Parenting Well in a Performance Based Society: Raising Baby

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Let’s face it, our Western Society has set us all up for failure.  Or at least a lot of comparative fussing.  Your child’s life will probably start out with people asking their birth weight and length, then when or if they have started walking and potty training, only to be followed by where they are attending college or what job they landed.  Why?  Why is our society so consumed with all of these things?  I honestly don’t remember my children’s weight and length at birth or when exactly they started doing everything else.  Some would consider this bad parenting and be shocked that I haven’t burned these things into my memory.  I choose to believe it is because they are not that important in the scheme of life.  Maybe you are a new parent who’s baby is just getting ready for some milestones or maybe baby is very happy with where they are at.  One thing that you will figure out, if you haven’t already is that babies, just like adults are individuals.  And no two individuals will do things in exactly the same way or at the same time.  Parenting is an area in life that you need extreme confidence.  And if you reach down deep inside you’ll find that you have the knowledge you need for that confidence to grow.  You have an advantage!  You brought this little human into the world and you know them, better than anyone else!  You sense when they are overwhelmed, you know when they are tired, or sad.   With all of this “inside information” about this amazing person, your only job now is to protect their rights as an individual in this world.  And it is your job to protect that child.  Whether little or big, that child will need protection, truth, and love.  Parenting is no place for our own insecurities to be fixed.  And this seems to be a difficult area for a lot of parents to see.  Parenting is for your child’s needs, not the place to meet your own.  Many parents feel uncomfortable if their child is not crawling, speaking, walking, or potty training when someone else’s child is.  Why?  Your baby is not ashamed, then why should you be?  Allowing your baby to develop at their own speed is actually harder for the parent than the child, because of societal pressures.  But guess what?  Baby doesn’t know about those things yet.  And I believe that practicing patience with yourself in these early years will help you to support the individual that this child will one day become.  Through rushing our babies out of infancy, and our children out of childhood, we are involuntarily teaching lessons like “We just do this now because everyone else does this”, or “because this is what people expect of you.”  This is the foundation for a very week willed adult.  I don’t know about you, but I want to raise strong individuals who aren’t afraid to stand up when something is wrong.  I want my children to be confident in who they are and what they believe.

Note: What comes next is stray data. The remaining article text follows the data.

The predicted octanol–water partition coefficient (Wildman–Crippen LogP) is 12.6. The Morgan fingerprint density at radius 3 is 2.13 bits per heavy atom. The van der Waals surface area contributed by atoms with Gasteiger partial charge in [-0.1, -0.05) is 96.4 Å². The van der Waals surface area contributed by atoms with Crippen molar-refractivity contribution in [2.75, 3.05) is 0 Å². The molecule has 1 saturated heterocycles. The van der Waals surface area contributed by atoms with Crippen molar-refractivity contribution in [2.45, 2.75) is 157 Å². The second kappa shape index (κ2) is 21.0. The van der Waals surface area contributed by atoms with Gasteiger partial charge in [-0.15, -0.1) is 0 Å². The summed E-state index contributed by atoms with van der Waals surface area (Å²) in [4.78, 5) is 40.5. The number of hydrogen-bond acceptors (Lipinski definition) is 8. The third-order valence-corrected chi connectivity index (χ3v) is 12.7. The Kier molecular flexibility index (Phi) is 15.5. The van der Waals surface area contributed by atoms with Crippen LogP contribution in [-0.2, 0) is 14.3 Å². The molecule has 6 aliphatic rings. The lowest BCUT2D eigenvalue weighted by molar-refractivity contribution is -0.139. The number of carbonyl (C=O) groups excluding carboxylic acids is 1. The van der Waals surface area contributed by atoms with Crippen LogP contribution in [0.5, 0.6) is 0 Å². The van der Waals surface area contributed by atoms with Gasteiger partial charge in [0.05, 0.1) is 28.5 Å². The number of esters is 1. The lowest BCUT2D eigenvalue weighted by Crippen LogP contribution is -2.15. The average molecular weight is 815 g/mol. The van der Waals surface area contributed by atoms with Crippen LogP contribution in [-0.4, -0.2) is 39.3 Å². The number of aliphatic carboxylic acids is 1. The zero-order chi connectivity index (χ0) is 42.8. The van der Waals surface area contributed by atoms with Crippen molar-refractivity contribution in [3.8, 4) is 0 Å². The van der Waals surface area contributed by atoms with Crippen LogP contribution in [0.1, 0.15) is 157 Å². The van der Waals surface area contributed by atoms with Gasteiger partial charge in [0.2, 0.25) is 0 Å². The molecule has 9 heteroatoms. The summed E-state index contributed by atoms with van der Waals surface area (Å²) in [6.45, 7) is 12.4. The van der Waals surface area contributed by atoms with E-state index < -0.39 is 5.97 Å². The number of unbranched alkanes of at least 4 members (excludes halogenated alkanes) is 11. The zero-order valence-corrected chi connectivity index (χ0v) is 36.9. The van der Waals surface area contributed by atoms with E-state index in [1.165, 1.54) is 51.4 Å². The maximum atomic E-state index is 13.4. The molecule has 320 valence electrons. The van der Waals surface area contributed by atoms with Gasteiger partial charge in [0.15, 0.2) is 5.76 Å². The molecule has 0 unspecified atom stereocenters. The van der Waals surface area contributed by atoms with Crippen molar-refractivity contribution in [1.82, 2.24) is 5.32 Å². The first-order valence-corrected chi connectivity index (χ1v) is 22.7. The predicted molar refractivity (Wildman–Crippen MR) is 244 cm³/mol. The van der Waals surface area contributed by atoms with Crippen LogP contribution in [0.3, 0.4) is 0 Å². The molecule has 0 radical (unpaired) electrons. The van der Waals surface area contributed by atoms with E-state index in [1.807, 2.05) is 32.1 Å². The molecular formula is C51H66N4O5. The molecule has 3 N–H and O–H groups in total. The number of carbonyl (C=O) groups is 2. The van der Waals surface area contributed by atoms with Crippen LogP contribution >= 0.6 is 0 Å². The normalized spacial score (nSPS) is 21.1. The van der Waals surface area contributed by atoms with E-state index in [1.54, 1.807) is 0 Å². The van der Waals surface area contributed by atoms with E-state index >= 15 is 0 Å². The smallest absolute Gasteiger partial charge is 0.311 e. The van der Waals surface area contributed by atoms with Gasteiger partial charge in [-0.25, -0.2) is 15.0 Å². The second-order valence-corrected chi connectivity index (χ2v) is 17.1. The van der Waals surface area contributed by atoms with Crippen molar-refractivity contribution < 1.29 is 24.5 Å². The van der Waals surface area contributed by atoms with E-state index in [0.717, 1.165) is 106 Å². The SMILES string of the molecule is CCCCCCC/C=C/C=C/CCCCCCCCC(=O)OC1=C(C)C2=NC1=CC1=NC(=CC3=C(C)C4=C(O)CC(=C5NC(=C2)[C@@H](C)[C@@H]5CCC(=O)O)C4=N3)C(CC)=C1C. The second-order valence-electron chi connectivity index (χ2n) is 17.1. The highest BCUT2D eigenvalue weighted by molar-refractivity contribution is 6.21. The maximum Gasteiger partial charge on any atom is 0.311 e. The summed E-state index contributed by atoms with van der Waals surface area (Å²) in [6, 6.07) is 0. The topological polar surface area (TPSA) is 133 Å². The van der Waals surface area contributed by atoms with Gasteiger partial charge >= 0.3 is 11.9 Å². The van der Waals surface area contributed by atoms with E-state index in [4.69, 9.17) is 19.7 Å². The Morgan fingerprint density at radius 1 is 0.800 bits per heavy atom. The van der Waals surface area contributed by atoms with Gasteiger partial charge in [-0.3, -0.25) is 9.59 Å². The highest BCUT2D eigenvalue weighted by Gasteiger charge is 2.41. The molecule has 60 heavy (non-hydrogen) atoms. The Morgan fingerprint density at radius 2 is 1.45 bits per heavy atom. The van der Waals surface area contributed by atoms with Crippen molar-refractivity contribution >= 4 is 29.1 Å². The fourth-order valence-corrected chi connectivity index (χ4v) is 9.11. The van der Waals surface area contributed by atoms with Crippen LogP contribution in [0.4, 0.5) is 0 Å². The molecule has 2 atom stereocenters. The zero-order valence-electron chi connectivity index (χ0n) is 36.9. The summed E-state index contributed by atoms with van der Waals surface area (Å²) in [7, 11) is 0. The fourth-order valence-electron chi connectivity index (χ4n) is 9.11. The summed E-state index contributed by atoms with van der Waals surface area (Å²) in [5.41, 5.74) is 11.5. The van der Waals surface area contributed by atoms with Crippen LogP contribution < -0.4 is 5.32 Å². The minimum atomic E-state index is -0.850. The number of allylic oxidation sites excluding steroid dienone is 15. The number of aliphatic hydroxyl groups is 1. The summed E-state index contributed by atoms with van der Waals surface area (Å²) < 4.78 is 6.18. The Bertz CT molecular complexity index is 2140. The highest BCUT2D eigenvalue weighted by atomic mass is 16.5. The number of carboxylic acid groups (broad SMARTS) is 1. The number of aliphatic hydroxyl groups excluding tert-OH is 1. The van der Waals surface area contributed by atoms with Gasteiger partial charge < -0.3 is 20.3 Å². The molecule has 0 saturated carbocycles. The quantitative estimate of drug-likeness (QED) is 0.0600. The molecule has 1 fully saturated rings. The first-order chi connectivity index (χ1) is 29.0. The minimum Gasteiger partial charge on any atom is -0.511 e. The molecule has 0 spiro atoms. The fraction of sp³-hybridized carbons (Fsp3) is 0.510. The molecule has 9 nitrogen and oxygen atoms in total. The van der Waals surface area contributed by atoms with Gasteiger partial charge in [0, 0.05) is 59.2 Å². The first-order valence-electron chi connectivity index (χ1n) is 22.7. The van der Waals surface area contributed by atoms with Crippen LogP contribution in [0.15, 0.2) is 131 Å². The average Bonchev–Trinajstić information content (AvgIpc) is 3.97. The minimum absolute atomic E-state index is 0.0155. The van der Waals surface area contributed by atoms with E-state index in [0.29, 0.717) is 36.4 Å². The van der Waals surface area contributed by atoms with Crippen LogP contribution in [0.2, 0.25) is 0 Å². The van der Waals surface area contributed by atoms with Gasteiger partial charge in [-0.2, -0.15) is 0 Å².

So let our babies be babies and lets let our kids be kids.  More on this conversation to come. . .

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Gourmet your Pizza

    In an ideal world, you would have just pulled a hand rolled crust pizza out of your own brick oven.  But life and time constraints sometimes get in the way of good cooking.  And there are other factors.  Maybe you love a trip to the gourmet pizza shop but your child wants plain old pepperoni, or worse just cheese.  Today I’m going to give you a few tips to turn a plain $5 pepperoni pizza from down the street into a masterpiece.